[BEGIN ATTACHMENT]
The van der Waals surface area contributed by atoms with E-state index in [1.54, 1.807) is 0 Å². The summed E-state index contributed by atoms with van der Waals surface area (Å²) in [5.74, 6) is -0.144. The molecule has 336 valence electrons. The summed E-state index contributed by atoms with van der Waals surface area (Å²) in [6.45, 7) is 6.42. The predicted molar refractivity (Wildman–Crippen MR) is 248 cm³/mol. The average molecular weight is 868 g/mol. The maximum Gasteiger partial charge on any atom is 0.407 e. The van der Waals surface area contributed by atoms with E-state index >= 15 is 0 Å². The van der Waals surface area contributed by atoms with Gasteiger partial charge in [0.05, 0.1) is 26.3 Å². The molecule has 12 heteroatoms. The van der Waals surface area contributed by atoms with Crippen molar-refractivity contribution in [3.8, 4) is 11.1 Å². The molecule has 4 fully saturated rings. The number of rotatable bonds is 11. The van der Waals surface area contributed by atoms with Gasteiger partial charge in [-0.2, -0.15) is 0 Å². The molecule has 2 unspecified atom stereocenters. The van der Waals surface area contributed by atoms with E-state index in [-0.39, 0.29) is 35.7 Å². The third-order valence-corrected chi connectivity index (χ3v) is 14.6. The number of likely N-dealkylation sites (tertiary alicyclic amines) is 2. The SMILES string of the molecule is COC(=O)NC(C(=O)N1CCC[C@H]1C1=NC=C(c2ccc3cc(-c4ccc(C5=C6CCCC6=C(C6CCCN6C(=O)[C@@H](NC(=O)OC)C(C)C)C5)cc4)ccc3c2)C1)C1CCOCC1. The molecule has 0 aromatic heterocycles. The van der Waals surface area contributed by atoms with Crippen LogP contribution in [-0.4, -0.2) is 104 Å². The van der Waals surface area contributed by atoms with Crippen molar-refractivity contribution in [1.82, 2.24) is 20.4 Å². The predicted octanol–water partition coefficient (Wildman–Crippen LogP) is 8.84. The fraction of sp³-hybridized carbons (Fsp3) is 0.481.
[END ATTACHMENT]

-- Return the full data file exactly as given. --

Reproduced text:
The van der Waals surface area contributed by atoms with E-state index in [1.54, 1.807) is 0 Å². The summed E-state index contributed by atoms with van der Waals surface area (Å²) in [5.74, 6) is -0.144. The molecule has 336 valence electrons. The summed E-state index contributed by atoms with van der Waals surface area (Å²) in [6.45, 7) is 6.42. The predicted molar refractivity (Wildman–Crippen MR) is 248 cm³/mol. The average molecular weight is 868 g/mol. The maximum Gasteiger partial charge on any atom is 0.407 e. The van der Waals surface area contributed by atoms with E-state index >= 15 is 0 Å². The van der Waals surface area contributed by atoms with Gasteiger partial charge in [0.05, 0.1) is 26.3 Å². The molecule has 12 heteroatoms. The van der Waals surface area contributed by atoms with Crippen molar-refractivity contribution in [3.8, 4) is 11.1 Å². The molecule has 4 fully saturated rings. The number of rotatable bonds is 11. The van der Waals surface area contributed by atoms with Gasteiger partial charge in [-0.2, -0.15) is 0 Å². The molecule has 2 unspecified atom stereocenters. The van der Waals surface area contributed by atoms with E-state index in [-0.39, 0.29) is 35.7 Å². The third-order valence-corrected chi connectivity index (χ3v) is 14.6. The number of likely N-dealkylation sites (tertiary alicyclic amines) is 2. The SMILES string of the molecule is COC(=O)NC(C(=O)N1CCC[C@H]1C1=NC=C(c2ccc3cc(-c4ccc(C5=C6CCCC6=C(C6CCCN6C(=O)[C@@H](NC(=O)OC)C(C)C)C5)cc4)ccc3c2)C1)C1CCOCC1. The molecule has 0 aromatic heterocycles. The van der Waals surface area contributed by atoms with Crippen LogP contribution in [-0.4, -0.2) is 104 Å². The van der Waals surface area contributed by atoms with Crippen molar-refractivity contribution in [1.82, 2.24) is 20.4 Å². The predicted octanol–water partition coefficient (Wildman–Crippen LogP) is 8.84. The fraction of sp³-hybridized carbons (Fsp3) is 0.481.